New restaurants, half of which will be drive-through outlets, are planned primarily for China's biggest cities, such as Shanghai and Beijing, but will also be built in less-developed cities. Mr. Chan said the company aims to expand service in cities where it already operates, before moving deeper into China's smaller cities. McDonald's will increase delivery services to 550 locations from 400, and accelerate the opening of McCafés and 24-hour restaurants.
According to analysts, KFC is benefiting from its locations in China's lesser-developed cities, where rent is lower than big cities and there is less competition. McDonald's, which operates in 150 cities in China, currently lacks distribution networks that would allow the company to expand, said Keith Siegner, a restaurant analyst for Credit Suisse. "There's a tremendous opportunity for McDonald's if they broaden out," he said, adding that the company has sufficient capital to invest.
Mr. Chan said the chain is exploring new franchise models that would give the company the ability to license restaurants within entire provinces in China, rather than city-by-city.
"It took us 19 years to get to 1,000 stores," Mr. Chan said. "Now it's time to pick up the pace."
For a winning investment strategy, this year it has paid to bet against the smartest guys in the room.
Had an investor bought the 50 most popularly shorted stocks at the beginning of the year and held them through Friday, he would have earned an average return of 22%, including dividends, according to FactSet. That is nearly double the S&P 500's 12% total return.
One reason: Since so many hedge funds are scouting for stocks to sell short, good ideas are hard to come by.
Recall that to sell a stock short, an investor sells shares borrowed from another investor. The hope is to buy them back, for return to the original owner, after the price falls. But popular picks are often piled into, creating pent-up buying pressure that can cause otherwise bad stocks to appreciate rapidly.
After all, a troubled business and high valuation aren't the only considerations when betting against a stock. Another key is liquidity. If the number of shares borrowed by short sellers is significantly higher than average daily trading volume, it could take multiple days for them to buy back shares to cover bets. Indeed, for the top 50 mentioned above, shorts would have had to buy all shares traded over an average 38-day period to close their positions.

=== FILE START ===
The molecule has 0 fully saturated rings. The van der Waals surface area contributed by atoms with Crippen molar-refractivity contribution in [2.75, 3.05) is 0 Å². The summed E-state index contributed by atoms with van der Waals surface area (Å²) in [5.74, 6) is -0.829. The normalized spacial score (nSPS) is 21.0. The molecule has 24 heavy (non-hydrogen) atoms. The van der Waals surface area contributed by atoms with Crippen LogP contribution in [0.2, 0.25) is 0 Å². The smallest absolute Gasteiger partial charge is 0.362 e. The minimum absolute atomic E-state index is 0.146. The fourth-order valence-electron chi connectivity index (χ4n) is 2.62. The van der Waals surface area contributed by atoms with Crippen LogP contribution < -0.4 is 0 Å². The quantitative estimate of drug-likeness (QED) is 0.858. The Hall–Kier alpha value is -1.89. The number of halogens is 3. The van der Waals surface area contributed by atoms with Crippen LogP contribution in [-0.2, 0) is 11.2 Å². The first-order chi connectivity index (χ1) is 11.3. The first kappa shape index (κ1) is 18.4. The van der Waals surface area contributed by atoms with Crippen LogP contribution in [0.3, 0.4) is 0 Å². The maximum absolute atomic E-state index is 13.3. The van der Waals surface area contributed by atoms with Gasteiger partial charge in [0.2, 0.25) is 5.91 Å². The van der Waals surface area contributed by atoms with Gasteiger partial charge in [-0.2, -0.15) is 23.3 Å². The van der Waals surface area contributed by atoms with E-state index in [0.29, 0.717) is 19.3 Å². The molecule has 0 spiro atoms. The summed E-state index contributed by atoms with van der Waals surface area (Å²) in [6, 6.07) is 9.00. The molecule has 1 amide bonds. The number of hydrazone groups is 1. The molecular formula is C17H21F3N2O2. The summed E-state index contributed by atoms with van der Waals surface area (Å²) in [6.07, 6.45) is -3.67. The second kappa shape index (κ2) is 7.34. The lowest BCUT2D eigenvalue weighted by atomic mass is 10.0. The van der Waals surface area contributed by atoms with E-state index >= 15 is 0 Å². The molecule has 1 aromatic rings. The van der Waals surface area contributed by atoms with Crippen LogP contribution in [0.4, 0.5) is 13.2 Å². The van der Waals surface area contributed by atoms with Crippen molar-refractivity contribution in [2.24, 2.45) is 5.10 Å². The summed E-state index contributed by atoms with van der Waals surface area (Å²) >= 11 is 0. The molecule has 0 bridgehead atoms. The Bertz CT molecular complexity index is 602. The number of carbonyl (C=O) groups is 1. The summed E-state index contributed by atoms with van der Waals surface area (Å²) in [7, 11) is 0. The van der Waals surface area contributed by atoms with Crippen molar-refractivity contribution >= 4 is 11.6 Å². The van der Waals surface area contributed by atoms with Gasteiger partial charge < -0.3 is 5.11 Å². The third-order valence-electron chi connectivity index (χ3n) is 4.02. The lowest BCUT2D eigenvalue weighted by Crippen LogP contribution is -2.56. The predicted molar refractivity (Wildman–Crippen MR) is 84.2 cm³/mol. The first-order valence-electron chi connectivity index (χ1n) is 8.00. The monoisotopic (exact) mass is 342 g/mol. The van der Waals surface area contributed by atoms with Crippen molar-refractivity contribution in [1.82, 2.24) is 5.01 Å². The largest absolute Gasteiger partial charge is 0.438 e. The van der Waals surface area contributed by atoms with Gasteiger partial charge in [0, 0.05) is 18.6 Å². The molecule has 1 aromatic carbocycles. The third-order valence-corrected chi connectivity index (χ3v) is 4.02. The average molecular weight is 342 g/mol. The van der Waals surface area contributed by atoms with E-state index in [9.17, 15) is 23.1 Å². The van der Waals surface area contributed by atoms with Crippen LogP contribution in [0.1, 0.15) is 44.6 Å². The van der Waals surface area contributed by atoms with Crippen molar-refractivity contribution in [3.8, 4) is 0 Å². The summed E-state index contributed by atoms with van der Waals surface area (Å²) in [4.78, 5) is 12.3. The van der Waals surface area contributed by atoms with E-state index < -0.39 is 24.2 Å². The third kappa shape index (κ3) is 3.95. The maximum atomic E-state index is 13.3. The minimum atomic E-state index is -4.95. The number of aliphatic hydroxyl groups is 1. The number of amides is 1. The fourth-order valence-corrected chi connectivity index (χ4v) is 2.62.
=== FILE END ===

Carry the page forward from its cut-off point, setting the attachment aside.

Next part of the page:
Lately a smart trade has been to buy popularly shorted technology stocks, including data-center companies Rackspace Hosting and Savvis, website OpenTable and prepaid-debit-card companyGreen Dot. Year-to-date, they are up 100% on average.
Solid fundamental analysis is paramount when betting against any company. At the same time, hedge funds must beware crowded trades, lest they get caught in the exit.
In Hong Kong, one of the world's hottest property markets, there are two kinds of companies: those on the right side of government policy, and those on the wrong side.
The city is clamping down on speculation. Transaction volumes have dried up in the two weeks since duties were added to properties resold within two years. Analysts expect more to come and forecast that residential sales volume could fall by as much as 30% in 2011. Meanwhile, margins will be squeezed by high—and rising— land costs.
Naturally, property developers' shares are faring poorly. Among the worst performers is Kerry Properties, which has dropped 9% in 10 days. Shares of real-estate agent Midland Holdings, meanwhile, have plunged 30%.
The outlook for commercial landlords, meanwhile, couldn't be any better. With companies staffing up, the vacancy rate for prime office space across Hong Kong is below 4%, says Colliers International. That compares with a historical average of 8%. Commercial property supply won't come online fast enough to meet demand, so Goldman Sachs is forecasting office rent increases next year of between 20% and 30%.
Stock investors have caught on as well. Because they generate lower returns on equity, landlords have historically traded at a 15% discount to developers, relative to net asset value, Citi Investment Research says. That gap has narrowed to near parity as landlords have rallied this year. For example, Hongkong Land, which is heavily exposed to prime office space in the Central district, is up nearly 37% so far this year.
Still, upward revisions of the company's assets mean that despite that run-up, Hongkong Land shares remain at a 34% discount to Citi's forecast for net asset value. That should narrow as investors grow more bullish about the company's ability to generate profits from its assets. Since 1989, the stock has traded at an average discount of 28%.
Another opportunity lies with landlords with property outside the Central district, who will benefit as investment banks and large corporations break up their operations to move support staff outside of costlier neighborhoods. Shares of Wharf (Holdings), a big landlord on the Kowloon side of Victoria Harbour, and Swire Pacific, which has a concentrated portfolio in the eastern end of Hong Kong, haven't run up as much as Central-focused landlords.
Now is a good time to own the owners.